Review: Apple’s iPod mini

Review: Apple's iPod mini

The iPod mini, along with a slew of iPod third party add-ons, has taken the world by storm. If you haven’t seen the trademark white earbud headphones around, you obviously have not left your home in quite some time. Even the President has gotten into the act with his own iPod (not a mini though).

Starting with the packaging of the product, Apple knows style. Fanatics of Apple products even have unpacking parties to unpack new Apple products with other Apple fanatics. I must say, unpacking the iPod mini was an experience as the box first folds into two. On one side you have the iPod mini and the power adapter while the other side contains the boring stuff like the manual, install CD, belt clip and other cables. It’s a very fun process opening the iPod mini packaging.

Packaging aside, the iPod mini itself is definitely the most stylish digital audio player I’ve played with as well. Weighing in at 3.6 ounces and only 1/2 inch thick, 2 inches wide and 3.6 inches tall with a 1.67-inch (diagonal) grayscale LCD with LED backlight, the iPod mini has sleek curved lines and a simple Click Wheel. Again, the people at Apple know style. My iPod mini is silver. However Apple also have green, pink and blue models and I’ve seen other vendors create skins for different colors not to mention the entire iPod mini case market to transform the look while protecting your mini.

As far as digital audio players go, Apple’s disk space capacity is not the best value on the market. There are two models: 4GB (1000 songs) and 6GB (1500 songs) starting at $199 (but check our affiliates and coupons and you too can find a 4GB model for $170 or so). For example you can pick up a Creative Nomad Jukebox Zen for about the same price as the 4GB model, but the Creative has 30GB or 40GB depending on the model, the Rio Karma is less than the iPod mini ($180) but comes with 20GBs and Neuros has a 20GB priced between the 4GB and 6GB mini iPod models. The Click Wheel interface allowing for easy navigation of menus is worth the money though.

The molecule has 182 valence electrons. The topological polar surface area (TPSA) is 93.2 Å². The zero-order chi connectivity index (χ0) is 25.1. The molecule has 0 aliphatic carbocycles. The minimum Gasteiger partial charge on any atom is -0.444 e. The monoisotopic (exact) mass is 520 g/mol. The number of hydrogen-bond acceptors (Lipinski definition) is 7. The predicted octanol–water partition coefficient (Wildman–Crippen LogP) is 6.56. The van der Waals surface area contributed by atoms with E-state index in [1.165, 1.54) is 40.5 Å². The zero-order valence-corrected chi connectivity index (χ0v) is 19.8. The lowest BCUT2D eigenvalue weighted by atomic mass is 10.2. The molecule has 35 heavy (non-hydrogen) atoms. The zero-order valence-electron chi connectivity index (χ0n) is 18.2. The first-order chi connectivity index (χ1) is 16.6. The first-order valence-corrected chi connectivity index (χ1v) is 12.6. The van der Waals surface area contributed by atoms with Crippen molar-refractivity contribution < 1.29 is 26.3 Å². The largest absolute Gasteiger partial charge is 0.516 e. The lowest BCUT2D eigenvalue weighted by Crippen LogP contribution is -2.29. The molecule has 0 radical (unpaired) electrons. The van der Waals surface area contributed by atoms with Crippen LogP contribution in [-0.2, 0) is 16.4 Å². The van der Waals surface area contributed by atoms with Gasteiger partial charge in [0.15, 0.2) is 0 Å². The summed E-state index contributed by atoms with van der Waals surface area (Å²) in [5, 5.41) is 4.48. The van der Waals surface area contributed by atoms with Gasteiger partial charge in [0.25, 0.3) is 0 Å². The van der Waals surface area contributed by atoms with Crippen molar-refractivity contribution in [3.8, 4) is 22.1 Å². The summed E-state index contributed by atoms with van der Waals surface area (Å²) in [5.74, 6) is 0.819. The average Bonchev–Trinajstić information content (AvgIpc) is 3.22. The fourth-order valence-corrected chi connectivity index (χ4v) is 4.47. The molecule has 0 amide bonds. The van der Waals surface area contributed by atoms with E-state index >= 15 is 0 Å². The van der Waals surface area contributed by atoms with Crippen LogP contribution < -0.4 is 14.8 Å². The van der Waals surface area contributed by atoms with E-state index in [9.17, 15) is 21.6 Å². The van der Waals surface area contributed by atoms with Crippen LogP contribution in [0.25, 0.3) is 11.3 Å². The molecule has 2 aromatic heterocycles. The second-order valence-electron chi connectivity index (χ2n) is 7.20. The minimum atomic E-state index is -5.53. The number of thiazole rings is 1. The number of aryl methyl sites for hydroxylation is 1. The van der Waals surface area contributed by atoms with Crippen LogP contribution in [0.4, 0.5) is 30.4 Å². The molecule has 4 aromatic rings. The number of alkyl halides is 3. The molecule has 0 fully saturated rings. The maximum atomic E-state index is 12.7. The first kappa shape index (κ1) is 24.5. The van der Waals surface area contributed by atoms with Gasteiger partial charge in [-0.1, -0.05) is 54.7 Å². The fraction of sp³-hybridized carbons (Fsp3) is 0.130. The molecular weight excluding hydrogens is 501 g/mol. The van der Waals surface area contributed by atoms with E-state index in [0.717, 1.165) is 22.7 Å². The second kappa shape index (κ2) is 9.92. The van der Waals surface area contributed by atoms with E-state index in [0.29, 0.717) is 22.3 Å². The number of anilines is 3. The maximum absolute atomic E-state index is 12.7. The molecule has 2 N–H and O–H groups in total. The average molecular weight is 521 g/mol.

Most importantly the mini allows you to play your digital music. In addition to the main capability of playing you digital music, the mini iPod features the Apple Click Wheel which allows you to never lift your thumb or use extra fingers to navigate through the menus and music. Having used several MP3 players, I cannot stress the ease of navigation made possible by the Apple Click Wheel.

The mini takes 4 hours to charge fully or 2 hours for a quick charge resulting in as much as 18 hours of music between charges. I’ve gone 9 hours on a charge at least once while listening to a recording of an audio conference I had missed, and the battery was only down about half way. Battery life also depends, of course, on things such as whether the backlite is turned on, etc.